There are opportunities for alignment, making small changes, throughout all of the standards. Whether it be giving students a list of known songs to decide which they'd like to perform (and then explain why), or after listening to Haydn's "Surprise Symphony" for ta and ti-ti, having students describe how the music sounds, the standards are full of opportunities for reflective and thoughtful discussions, as well as opportunities to give students choices.
#2: Think in terms of student-friendly languageI think one of the biggest downfalls of the standards is its use of somewhat scholarly language. For example, in first grade, it says that students, with limited guidance, should "demonstrate and discuss personal reasons for selecting musical ideas that represent expressive intent."
I had to read that a few times over to understand what it meant, and I'm in my sixteenth year of teaching music. I really wish the committee had included simpler language for those music teachers just starting out. I wish they had thought about "student-friendly language," a term that I have often heard in my district.
The essential questions are also very wordy and at times, confusing. I found that going through them one by one and thinking about how I would word the questions to students was a very helpful process (I created this Essential Questions set with student-friendly language for others AND for me!)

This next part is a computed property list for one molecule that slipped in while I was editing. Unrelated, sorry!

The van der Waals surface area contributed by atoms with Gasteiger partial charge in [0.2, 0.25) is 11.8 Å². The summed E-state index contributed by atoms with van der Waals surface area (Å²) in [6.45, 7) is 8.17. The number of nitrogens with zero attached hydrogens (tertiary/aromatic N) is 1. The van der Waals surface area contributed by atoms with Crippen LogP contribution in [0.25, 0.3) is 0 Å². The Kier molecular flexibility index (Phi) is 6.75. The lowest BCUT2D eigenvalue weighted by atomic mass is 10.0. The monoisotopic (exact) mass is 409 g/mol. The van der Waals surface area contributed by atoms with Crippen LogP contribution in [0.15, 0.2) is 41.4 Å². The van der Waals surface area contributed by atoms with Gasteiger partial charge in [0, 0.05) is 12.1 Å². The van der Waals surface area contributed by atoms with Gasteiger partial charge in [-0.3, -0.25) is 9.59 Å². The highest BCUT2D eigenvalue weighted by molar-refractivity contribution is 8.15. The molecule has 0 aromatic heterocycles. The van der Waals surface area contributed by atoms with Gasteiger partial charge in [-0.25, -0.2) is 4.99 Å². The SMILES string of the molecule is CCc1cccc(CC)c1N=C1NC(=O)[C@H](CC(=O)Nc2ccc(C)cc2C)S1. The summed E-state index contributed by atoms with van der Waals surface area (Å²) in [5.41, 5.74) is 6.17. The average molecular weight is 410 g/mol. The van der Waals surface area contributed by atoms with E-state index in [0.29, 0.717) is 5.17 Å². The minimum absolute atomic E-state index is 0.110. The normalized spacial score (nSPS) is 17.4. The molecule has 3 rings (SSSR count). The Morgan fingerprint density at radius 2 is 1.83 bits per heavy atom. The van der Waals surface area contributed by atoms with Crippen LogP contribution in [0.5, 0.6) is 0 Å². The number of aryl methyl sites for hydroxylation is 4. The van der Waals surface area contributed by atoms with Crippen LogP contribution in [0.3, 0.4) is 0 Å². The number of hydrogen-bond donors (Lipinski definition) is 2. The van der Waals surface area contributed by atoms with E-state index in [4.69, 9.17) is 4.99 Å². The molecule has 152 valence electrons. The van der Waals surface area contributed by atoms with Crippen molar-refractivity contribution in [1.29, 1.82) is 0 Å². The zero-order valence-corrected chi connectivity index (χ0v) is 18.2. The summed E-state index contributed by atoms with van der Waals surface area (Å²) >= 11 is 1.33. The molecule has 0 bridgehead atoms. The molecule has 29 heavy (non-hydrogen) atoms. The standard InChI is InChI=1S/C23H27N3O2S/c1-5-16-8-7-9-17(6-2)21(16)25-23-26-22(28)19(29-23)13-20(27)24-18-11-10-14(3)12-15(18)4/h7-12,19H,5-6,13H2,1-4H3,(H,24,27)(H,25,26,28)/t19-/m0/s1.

Lastly, the cornerstone assessment they've included on the website has many good ideas about how to transfer the standards into reality...but they are also, in my opinion, complicated and overwhelming. I've always been taught to keep assessments focused and simple, and the assessments they included seem like they are trying to do way too many things. However, since I am a half-glass-full kind of girl, I'm going to look at the ideas and songs presented and make them my own. I love the idea of giving students a list of known songs and having them choose to perform one, then explain why they chose it. I love the fact that the assessment calls for students to sing on pitch with proper performance etiquette. There are a lot of great things that can be pulled from the information they've presented.
Think about how what you've read can be simplified and adapted. I'm not encouraging anyone to make the standards easier--instead, simply to reword the standards and assessments as needed to make them accessible to both you and your students.
#3: Keep track of which standards you've covered.I made a checklist for myself to help keep track, by grade level and strand, which standards have been taught throughout the year. Halfway through the year, I plan on looking at what has been checked and what hasn't been checked, so I can brainstorm ways to address those standards I haven't really touched. You could do this by typing up a checklist, or simply printing out the PDF of standards and highlighting as you go.
I know the standards can be quite overwhelming, but I hope this has helped you figure out how you can integrate them into your own teaching. I feel like the work I've done so far with them really has made me more intentional with students, to integrate more creativity and reflective questioning into my Kodaly-inspired lessons. I plan on blogging about more specific lesson ideas as they relate to the standards in a future blog post. I have also heard that information about specific musical skills, and where they fall within the standards, will soon be coming from NCCAS.
How have you used the new standards in your Kodaly-inspired classroom?